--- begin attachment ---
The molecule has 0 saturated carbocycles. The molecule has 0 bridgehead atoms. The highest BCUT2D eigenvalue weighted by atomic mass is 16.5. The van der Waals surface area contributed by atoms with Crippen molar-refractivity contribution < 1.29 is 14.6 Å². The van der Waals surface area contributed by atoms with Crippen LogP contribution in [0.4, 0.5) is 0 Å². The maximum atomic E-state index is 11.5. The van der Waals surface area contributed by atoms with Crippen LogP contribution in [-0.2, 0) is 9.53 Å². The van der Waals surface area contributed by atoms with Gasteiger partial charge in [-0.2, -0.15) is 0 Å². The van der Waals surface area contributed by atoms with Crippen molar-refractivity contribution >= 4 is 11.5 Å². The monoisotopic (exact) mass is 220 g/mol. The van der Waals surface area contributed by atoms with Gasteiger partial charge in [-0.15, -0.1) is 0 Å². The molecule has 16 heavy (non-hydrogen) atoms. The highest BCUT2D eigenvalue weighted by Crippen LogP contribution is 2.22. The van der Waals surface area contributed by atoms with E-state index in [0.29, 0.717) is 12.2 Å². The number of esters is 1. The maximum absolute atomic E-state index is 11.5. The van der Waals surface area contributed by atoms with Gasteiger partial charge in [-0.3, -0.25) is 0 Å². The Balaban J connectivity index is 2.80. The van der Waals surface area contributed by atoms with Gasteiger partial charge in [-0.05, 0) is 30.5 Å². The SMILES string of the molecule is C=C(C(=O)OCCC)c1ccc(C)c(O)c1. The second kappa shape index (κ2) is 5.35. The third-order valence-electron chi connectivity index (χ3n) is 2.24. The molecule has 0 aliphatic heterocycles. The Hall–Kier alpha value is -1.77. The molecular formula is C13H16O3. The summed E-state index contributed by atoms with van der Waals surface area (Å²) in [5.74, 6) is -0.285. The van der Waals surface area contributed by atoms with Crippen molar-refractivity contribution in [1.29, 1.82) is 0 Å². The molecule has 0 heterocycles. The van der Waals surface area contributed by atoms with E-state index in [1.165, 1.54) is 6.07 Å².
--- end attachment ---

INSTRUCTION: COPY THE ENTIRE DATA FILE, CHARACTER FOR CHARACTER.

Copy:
The molecule has 0 saturated carbocycles. The molecule has 0 bridgehead atoms. The highest BCUT2D eigenvalue weighted by atomic mass is 16.5. The van der Waals surface area contributed by atoms with Crippen molar-refractivity contribution < 1.29 is 14.6 Å². The van der Waals surface area contributed by atoms with Crippen LogP contribution in [0.4, 0.5) is 0 Å². The maximum atomic E-state index is 11.5. The van der Waals surface area contributed by atoms with Crippen LogP contribution in [-0.2, 0) is 9.53 Å². The van der Waals surface area contributed by atoms with Gasteiger partial charge in [-0.2, -0.15) is 0 Å². The van der Waals surface area contributed by atoms with Crippen molar-refractivity contribution >= 4 is 11.5 Å². The monoisotopic (exact) mass is 220 g/mol. The van der Waals surface area contributed by atoms with Gasteiger partial charge in [-0.15, -0.1) is 0 Å². The molecule has 16 heavy (non-hydrogen) atoms. The highest BCUT2D eigenvalue weighted by Crippen LogP contribution is 2.22. The van der Waals surface area contributed by atoms with E-state index in [0.29, 0.717) is 12.2 Å². The number of esters is 1. The maximum absolute atomic E-state index is 11.5. The van der Waals surface area contributed by atoms with Gasteiger partial charge in [-0.3, -0.25) is 0 Å². The Balaban J connectivity index is 2.80. The van der Waals surface area contributed by atoms with Gasteiger partial charge in [-0.05, 0) is 30.5 Å². The SMILES string of the molecule is C=C(C(=O)OCCC)c1ccc(C)c(O)c1. The second kappa shape index (κ2) is 5.35. The third-order valence-electron chi connectivity index (χ3n) is 2.24. The molecule has 0 aliphatic heterocycles. The Hall–Kier alpha value is -1.77. The molecular formula is C13H16O3. The summed E-state index contributed by atoms with van der Waals surface area (Å²) in [5.74, 6) is -0.285. The van der Waals surface area contributed by atoms with Crippen molar-refractivity contribution in [1.29, 1.82) is 0 Å². The molecule has 0 heterocycles. The van der Waals surface area contributed by atoms with E-state index in [1.165, 1.54) is 6.07 Å².